Call for submissions: the end of the queue comes soon. If you have a chapter or story that could use some outside eyes, please see the submission directions below. Thanks.
The Flogometer challenge: can you craft a first page that compels me to turn to the next page? Caveat: Please keep in mind that this is entirely subjective.
Note: all the Flogometer posts are here.
What's a first page in publishingland? In a properly formatted novel manuscript (double-spaced, 1-inch margins, 12-point type, etc.) there should be about 16 or 17 lines on the first page (first pages of chapters/prologues start about 1/3 of the way down the page). Directions for submissions are below.
A word about the line-editing in these posts: it’s “one-pass” editing, and I don’t try to address everything, which is why I appreciate the comments from the FtQ tribe. In a paid edit, I go through each manuscript three times.
Before you rip into today’s submission, consider this list of 6 vital storytelling ingredients from my book, Flogging the Quill, Crafting a Novel that Sells. While it's not a requirement that all of these elements must be on the first page, they can be, and I think you have the best chance of hooking a reader if they are.
Evaluate the submission—and your own first page—in terms of whether or not it includes each of these ingredients, and how well it executes them. The one vital ingredient not listed is professional-caliber writing because that is a must for every page, a given.
- Story questions
- Tension (in the reader, not just the characters)
Mike has sent the first chapter of a dystopian YA novel, Hush.
They call me First because that’s what I am.
Guadalcanal, August 7, 1942. Oh seven thirteen GMT, 20:13 local. Only no beach.
Left forearm block followed by a right cross to the temple. My opponent goes down.
One more to go. I side-step his lunge.
January 18, 1593. Kingdom of Siam. I am Naresuan. It’s a Monday and I’m minus the elephant. None of that’s important now.
An inside leg kick followed by a left elbow to the jaw. A Muay Thai head clinch and then an onslaught of knees. My opponent goes down.
Funny thing is, I didn’t even know what Muay Thai was three weeks ago, but I’ve been using a lot of it lately. My victims lie motionless, but alive. That’s the rule.
What did you get for your sweet sixteenth? I got an assignment. This time it was easy, no doubt a present. And I didn’t think they cared…
The Hush slowly drowns out. The memories fade like the washout from a dirty sink. As much as I hate it, I’m more worried that it won’t come back. Here comes the headache…
It’s mild this time, maybe another gift. I still curl into my fetal ball position to ride it out. This is about as good as I ever feel anymore, so I try to enjoy it. I rely on the pain to block everything else out.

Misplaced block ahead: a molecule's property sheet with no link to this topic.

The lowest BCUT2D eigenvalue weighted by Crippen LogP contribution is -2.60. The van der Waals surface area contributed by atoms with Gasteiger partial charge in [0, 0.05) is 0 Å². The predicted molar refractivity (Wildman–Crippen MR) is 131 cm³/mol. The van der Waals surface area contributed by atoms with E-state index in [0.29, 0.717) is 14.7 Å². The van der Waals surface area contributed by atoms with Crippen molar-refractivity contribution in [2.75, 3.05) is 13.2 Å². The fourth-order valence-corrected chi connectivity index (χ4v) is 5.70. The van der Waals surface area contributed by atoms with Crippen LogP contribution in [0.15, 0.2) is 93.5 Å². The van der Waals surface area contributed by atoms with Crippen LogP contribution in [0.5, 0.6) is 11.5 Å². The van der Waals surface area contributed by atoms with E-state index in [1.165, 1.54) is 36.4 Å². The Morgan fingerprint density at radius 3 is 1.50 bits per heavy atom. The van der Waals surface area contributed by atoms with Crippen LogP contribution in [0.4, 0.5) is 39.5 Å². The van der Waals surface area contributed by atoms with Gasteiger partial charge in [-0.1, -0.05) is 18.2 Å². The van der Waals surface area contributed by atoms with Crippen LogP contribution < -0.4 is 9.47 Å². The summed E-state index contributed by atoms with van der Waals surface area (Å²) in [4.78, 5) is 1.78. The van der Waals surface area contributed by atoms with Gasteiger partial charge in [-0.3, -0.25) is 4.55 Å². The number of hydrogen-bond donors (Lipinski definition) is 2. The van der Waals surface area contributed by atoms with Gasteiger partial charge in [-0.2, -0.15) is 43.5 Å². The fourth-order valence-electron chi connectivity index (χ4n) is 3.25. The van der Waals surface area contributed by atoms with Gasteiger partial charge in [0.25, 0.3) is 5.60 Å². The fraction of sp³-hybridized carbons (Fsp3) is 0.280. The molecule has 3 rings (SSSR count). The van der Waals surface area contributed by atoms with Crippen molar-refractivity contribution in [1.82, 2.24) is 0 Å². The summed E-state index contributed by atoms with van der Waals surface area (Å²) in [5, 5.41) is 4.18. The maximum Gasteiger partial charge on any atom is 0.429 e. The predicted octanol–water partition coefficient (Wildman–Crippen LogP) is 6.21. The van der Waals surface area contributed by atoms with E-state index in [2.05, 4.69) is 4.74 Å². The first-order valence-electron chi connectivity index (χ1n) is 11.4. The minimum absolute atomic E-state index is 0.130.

Close, but . . .
Good writing, strong voice, and an exotic opening, but I just didn’t connect with this character and what was going on. For me, the narrative was bits and pieces that lacked connective tissue. The reference to 1942 and then the one to 1593 I found confusing.
There wasn’t much in the way of tension for me, either. I understand that he’s fighting someone, but he is so emotionless and almost uninvolved with it that it seems mechanical, and as if he doesn’t care. And isn’t threatened. So, if he doesn’t care and isn’t threatened, why should a reader?
I understand that the Hush is an important part of the world, but it’s undefined in any way, which also hinders connection with the story. Keeps me at arms-length.
There was good stuff on the second page that might have carried me through had it been on the first page. For example:
It’s nine o’clock and the sun is already becoming unbearable. I can’t help but wonder how many old and very young will die today. There all just a bunch of Dusties anyway, Fifty would say. I make it to the outskirts of New Voice City before the winds start coming over the dirt lakes.
While that doesn’t increase tension, it does promise an unusual new world to explore. Other than not needing a hyphen for “side-step,” there was little in the clean writing to pick at. My thought is to rework this fight in some way to make me feel it as the character does--if he does. He may be emotionless, which isn’t promising.
For what it’s worth.
Submitting to the Flogometer:
Email the following in an attachment (.doc, .docx, or .rtf preferred, no PDFs):
- your title
- your complete 1st chapter or prologue plus 1st chapter
- Please format with double spacing, 12-point font Times New Roman font, 1-inch margins.
- Please include in your email permission to post it on FtQ.
- And, optionally, permission to use it as an example in a book if that's okay.
- If you’re in a hurry, I’ve done “private floggings,” $50 for a first chapter.
- If you rewrite while you wait you turn, it’s okay with me to update the submission.
© 2012 Ray Rhamey